Friends of Wheeling Celebrates Architectural Achievements | News, Sports, Jobs

Photo provided Friends of Wheeling recently presented awards for 2020 and 2021 celebrating architectural achievements in the city. At the top are the 2020 award winners: Kevin and Patty Duffin (Flatiron Building); Tracey Kuhn and Charles Griffith (daughter and son of the late Tom Griffith); and Erica Green, Regional Vice President of Woda Group, and Daniel Archer, Regional Director (Boury Lofts and Stone Center Lofts). 2021 Award Winners: Doug Carl (Bridge Tavern), Paula Stein and Joan Smith (Mt. Zion Cemetery), Mike Carl (Bridge Tavern) and Michael Koker and Roger Edwards (635 Main Street).

WHEELING – Each year since 2008, Friends of Wheeling has awarded three awards to individuals or organizations who have made a significant contribution to Wheeling’s architectural heritage. With last year’s awards dinner canceled due to COVID-19, the group presented six awards – three for 2020 and three for 2021 – last Wednesday at the McLure House Ballroom.

Among the prizes awarded for 2020 are:

– Exceptional adaptation of a historic building to Kevin and Patty Duffin for the Flatiron Building – The building, originally built in 1895-96 by the National Tube Company, later served as offices for the Wheeling Steel and Iron Company. Major renovations were completed in 2018, resulting in seven lofts on the upper floors and a cafe on the first floor.

– Exceptional adaptation of a historic building to Jeff Woda for Lofts Boury and the Stone Center (accepted by Erica Green, regional vice president of Woda Group, and Daniel Archer, regional director – The Woda group converted the former warehouse of Boury into lofts, and also converted the upper floors of the former Stone & Thomas department store into 22 apartments, providing a great example of adaptive reuse.

– Outstanding Creative Interpretation of Wheeling to the late Thomas Griffith, accepted by Charles Griffith – For decades the late Tom Griffith has created colorful paintings of street scenes in and around Wheeling, in public buildings and in private homes across the city.

The rewards for 2021 were:

– Exceptional rehabilitation of a historic building to Douglas Carl and Mike Carl for the Bridge Tavern – In the late 1800s, this building featured a grocery store with second floor accommodations. In the early 1960s, the Dormas family opened the Bridge Tavern and operated it until 2018. The current owners carried out extensive renovations, with input from architect Wendy Scatterday. Modern apartments and AirBNBs are now on the upper floors, while the Bridge Tavern remains on the first floor.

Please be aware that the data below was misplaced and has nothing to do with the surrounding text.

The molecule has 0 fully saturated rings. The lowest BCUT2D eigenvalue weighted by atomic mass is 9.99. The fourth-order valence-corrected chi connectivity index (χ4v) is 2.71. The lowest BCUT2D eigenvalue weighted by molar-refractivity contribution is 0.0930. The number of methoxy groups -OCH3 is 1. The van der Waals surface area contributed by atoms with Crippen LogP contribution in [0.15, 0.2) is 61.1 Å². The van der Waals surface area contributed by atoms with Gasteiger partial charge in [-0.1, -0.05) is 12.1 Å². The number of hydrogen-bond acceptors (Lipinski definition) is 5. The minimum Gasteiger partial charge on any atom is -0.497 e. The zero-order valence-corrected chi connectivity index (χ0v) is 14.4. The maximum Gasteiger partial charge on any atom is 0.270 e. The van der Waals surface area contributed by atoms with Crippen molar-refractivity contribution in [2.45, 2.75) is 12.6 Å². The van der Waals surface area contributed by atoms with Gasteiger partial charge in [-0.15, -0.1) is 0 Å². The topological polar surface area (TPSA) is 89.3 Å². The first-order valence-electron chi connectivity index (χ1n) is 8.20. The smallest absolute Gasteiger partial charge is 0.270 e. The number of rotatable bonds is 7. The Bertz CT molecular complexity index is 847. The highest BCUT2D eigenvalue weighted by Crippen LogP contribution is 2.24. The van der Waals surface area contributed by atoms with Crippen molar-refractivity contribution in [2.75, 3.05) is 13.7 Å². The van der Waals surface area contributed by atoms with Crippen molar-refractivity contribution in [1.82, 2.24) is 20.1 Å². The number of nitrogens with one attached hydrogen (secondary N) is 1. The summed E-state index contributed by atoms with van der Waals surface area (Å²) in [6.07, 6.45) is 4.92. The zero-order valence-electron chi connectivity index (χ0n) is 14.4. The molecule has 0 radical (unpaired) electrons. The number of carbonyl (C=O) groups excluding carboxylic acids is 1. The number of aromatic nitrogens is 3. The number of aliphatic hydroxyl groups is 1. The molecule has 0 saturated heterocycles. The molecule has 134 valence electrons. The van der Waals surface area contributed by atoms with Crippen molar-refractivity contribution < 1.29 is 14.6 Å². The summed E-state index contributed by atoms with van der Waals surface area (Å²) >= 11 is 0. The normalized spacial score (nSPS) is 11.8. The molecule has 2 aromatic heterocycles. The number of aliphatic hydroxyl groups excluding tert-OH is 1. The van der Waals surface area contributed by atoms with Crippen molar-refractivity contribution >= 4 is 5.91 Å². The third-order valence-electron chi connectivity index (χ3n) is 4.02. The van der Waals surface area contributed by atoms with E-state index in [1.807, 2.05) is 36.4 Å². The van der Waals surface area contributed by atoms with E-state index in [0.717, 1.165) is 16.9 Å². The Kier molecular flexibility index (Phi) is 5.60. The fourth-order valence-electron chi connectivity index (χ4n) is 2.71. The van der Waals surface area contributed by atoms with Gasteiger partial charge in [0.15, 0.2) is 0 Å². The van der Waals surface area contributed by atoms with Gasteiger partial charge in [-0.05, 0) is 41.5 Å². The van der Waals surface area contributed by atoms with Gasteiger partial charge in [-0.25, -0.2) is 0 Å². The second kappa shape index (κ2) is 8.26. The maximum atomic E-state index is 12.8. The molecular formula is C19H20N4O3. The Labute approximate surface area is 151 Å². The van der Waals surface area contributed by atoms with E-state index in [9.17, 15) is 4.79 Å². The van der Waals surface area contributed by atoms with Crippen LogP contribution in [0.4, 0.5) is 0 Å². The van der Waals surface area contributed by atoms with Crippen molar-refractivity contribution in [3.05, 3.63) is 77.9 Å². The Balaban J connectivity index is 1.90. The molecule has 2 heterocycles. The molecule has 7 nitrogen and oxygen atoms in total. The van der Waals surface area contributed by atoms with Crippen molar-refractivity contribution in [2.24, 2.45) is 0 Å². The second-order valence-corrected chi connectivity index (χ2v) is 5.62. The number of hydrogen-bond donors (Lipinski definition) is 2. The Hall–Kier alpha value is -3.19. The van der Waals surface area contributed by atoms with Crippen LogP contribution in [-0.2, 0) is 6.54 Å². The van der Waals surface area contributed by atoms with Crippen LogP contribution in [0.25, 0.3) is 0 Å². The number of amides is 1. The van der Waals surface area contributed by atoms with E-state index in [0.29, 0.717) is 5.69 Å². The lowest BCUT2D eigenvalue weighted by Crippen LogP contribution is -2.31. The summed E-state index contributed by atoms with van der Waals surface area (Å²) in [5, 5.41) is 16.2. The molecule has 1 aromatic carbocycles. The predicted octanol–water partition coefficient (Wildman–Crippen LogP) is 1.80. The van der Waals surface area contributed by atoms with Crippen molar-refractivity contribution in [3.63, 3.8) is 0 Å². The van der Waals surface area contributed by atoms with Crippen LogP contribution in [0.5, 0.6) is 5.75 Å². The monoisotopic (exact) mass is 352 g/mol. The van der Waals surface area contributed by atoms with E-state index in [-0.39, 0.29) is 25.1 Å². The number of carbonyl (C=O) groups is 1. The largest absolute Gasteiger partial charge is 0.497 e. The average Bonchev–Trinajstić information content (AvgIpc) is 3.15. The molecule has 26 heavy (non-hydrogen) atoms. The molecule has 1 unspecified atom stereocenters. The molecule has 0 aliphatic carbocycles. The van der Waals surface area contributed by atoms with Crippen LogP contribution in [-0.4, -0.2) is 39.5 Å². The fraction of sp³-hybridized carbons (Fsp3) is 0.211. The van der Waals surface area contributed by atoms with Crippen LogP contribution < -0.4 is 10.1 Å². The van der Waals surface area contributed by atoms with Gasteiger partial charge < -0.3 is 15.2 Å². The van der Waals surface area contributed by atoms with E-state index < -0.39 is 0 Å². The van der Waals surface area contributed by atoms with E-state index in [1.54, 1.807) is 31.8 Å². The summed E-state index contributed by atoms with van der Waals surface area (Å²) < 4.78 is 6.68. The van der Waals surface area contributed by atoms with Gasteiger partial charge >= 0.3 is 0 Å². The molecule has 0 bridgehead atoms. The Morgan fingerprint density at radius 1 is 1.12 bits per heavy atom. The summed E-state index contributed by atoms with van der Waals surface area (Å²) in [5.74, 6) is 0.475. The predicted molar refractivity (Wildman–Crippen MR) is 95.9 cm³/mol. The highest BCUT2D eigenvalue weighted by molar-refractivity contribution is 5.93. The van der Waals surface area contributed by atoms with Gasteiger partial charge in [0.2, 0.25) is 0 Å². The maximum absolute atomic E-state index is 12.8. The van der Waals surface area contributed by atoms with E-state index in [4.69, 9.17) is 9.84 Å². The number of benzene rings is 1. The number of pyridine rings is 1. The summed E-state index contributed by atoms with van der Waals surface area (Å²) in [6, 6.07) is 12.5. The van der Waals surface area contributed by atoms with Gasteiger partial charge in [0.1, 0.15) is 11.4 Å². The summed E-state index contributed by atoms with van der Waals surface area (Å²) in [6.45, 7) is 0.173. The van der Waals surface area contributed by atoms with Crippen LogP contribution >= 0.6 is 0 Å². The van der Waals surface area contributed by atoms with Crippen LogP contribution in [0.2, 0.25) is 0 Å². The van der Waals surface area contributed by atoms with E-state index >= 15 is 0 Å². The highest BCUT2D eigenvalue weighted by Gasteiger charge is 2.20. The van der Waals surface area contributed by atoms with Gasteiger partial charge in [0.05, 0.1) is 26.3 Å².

– Exceptional stewardship of a cemetery to Paula Stein and Joan Smith for Mount Zion Cemetery – This cemetery, affiliated with the Lutheran Church of Zion and located just outside the city limits of Wheeling, was inaugurated on July 3, 1864. Over 12,000 people, ranging from veterans to today’s burials, rest there. After the sponsoring congregation relinquished ownership, it fell into disrepair. A group of dedicated volunteers began taking care of the property in 2015 – mowing the grass, removing branches and tree debris, planting flowers and resetting the beacons. These efforts are continuing.

– Exceptional rehabilitation of Mike Koker and Roger Edwards property for 635 Main Street – Koker applied for and received one of the Wheeling Friends Loan Guarantee Fund opportunities in Spring 2019 and got to work, alongside prime contractor Edwards, to create an apartment on the third floor, while living below.

Friends of Wheeling, founded in 1970, is the state’s oldest historic preservation organization. The organization is open to anyone interested in the history and architectural heritage of Wheeling.

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